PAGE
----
Summary: It is the year 2108. The world has gone through an alien invasion, but New Zealand has become the home of those that are naturals and holdouts. Naturals are those that don't want anything done to their bodies. They don't want bionic additions, tattoos, or to even wear synthetic materials. Jewel, our heroine, is a natural. We meet her as she tries to figure out how to get her dad moving so that she can get restrictions taken off of her aerokopa (just like my students trying to get their parents moving so they can get a car). She is very inquisitive, but also aware of her social status. This leads her to question things, but also to worry too much about who she is seen with. Her dad seems to want her to become friends with some Holdouts, but she doesn't understand why. She is constantly pointing out how different and weird they are. She doesn't understand their beliefs, so she thinks they are crazy (nutmeg to be exact). This same type of feeling does not occur when she randomly meets a bionic (humans that have intermixed with the aliens) out on the river. She helps him and starts to talk to him. She is worried initially that he may be a spy, but he gives her gifts and gains her trust. Who wouldn't trust a hot guy that gives you the ability to breath underwater and play with dolphins? From this bionic, she learns about the troller ship that her dad is worried about, some of the bionic technology, and she develops a bit of a crush. When she invites him to go to a costume party as her date, she may have gone a bit too far with this friendship. Is this bionic really to be trusted? When problems start occurring at the party, a dock blows up, and a kidnapping occurs, it is hard to figure out who the good and the bad guys are. What is poor Jewel to do? Perhaps curiosity really did kill the cat.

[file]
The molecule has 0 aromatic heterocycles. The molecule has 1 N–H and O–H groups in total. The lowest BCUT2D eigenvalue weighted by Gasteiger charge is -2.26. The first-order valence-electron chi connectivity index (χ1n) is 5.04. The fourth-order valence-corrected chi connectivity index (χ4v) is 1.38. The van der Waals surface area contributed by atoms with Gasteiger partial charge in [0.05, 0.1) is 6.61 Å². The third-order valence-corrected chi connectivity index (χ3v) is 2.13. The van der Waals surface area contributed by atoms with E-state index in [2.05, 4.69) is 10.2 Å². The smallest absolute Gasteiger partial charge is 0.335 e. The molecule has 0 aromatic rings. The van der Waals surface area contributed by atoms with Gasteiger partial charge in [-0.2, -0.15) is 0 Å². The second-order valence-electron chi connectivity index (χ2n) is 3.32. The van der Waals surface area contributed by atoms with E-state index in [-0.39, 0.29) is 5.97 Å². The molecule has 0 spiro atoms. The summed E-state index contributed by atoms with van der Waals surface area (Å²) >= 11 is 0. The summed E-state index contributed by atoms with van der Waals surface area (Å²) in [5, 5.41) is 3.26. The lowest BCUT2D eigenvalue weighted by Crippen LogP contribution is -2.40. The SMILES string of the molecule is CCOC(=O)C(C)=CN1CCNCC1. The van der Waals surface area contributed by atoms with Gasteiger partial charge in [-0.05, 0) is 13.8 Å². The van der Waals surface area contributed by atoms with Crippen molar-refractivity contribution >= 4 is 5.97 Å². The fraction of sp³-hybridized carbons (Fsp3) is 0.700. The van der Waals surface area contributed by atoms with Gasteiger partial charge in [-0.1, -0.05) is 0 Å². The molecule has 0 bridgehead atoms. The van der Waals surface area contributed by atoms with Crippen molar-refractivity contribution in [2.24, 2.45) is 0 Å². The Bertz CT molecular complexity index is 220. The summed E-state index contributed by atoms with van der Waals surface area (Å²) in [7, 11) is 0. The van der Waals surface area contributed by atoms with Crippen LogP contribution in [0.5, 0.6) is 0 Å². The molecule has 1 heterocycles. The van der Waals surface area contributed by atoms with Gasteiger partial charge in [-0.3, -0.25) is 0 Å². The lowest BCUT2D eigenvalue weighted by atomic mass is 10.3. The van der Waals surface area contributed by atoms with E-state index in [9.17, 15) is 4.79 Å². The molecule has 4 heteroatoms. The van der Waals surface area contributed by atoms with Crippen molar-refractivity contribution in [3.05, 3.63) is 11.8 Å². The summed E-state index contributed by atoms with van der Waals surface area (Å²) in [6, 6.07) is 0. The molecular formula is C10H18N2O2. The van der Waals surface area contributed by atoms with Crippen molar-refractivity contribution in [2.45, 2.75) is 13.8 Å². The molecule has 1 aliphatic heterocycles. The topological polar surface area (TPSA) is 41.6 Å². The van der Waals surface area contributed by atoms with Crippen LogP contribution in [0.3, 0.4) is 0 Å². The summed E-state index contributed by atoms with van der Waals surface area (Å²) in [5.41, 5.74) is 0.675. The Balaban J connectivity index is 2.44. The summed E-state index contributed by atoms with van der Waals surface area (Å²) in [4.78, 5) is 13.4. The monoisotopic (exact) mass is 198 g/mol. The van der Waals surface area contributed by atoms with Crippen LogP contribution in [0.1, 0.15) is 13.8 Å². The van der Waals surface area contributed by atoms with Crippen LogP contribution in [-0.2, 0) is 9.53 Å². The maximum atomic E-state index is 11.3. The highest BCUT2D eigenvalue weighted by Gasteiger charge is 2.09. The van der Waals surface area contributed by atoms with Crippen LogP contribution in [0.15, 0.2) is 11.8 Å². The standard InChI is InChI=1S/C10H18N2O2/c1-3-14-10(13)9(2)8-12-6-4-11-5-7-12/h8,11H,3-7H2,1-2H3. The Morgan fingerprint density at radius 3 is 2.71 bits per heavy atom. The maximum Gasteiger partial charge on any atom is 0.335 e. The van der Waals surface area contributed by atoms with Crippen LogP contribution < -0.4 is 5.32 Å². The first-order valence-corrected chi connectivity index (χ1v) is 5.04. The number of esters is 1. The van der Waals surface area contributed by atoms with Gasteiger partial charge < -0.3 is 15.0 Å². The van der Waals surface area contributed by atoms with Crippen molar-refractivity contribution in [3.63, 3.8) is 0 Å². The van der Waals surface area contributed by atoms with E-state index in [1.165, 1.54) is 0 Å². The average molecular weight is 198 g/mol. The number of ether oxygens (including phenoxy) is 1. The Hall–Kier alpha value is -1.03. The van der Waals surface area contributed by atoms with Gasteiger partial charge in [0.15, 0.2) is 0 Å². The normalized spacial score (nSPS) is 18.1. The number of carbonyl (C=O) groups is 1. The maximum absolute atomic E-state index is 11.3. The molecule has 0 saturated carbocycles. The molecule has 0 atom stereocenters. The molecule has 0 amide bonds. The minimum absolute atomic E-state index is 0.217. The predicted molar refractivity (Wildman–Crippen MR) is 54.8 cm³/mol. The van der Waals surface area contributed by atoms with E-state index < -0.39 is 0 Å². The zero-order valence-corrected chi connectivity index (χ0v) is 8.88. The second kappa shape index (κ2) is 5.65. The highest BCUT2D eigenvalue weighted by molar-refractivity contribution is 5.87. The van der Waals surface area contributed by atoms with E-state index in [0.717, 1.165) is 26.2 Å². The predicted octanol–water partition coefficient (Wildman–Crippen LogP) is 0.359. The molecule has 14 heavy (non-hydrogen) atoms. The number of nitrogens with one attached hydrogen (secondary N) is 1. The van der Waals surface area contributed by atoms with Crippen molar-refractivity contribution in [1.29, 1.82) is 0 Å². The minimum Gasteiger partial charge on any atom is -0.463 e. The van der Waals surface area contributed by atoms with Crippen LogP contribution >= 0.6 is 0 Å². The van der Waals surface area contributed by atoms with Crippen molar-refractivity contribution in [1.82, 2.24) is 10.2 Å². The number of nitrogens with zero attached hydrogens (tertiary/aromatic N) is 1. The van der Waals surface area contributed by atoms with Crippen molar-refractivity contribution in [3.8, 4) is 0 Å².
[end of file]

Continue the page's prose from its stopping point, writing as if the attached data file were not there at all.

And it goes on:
My thoughts: I'm not usually a big science fiction reader unless it is mainly a dystopian. 2108 is not really a dystopian. It is an apocalyptic type novel that has some issues, but the utopian aspect is not really there. Glanville does an excellent job of world building. You are immediately thrown into the world, but Glanville slowly unveils more and more of Jewel's life and surroundings. Some of this is done through the question sessions with Jewel and the bionic, but most of it is just as if you were seeing things through Jewel's eyes. I do believe that the world building and descriptions are the best part of this novel. The action moves quickly, but when problems occur Jewel doesn't seem to have as much of an attitude as I would have thought. She seems to lay down and fall into hopelessness quicker than I would have liked. This is not necessarily Glanville's flaw, just not what I wanted. The other aspect that I did not like about the book is that there are clear prejudices between all of the social groups/races. That's fine and builds some of the tension between characters, but I never feel like anyone learns that the other group isn't all bad. People pretty much fit the stereotypes that Jewel sees and that is a let down to me for a young adult book. I always want their to be acceptance as a large theme. I'm hoping in future books I will see that. Overall, I'm giving this 4 stars because science fiction should be based off of world building, action, and exotic characters. This book has all of those aspects. I'm just waiting for the overall lesson to be learned.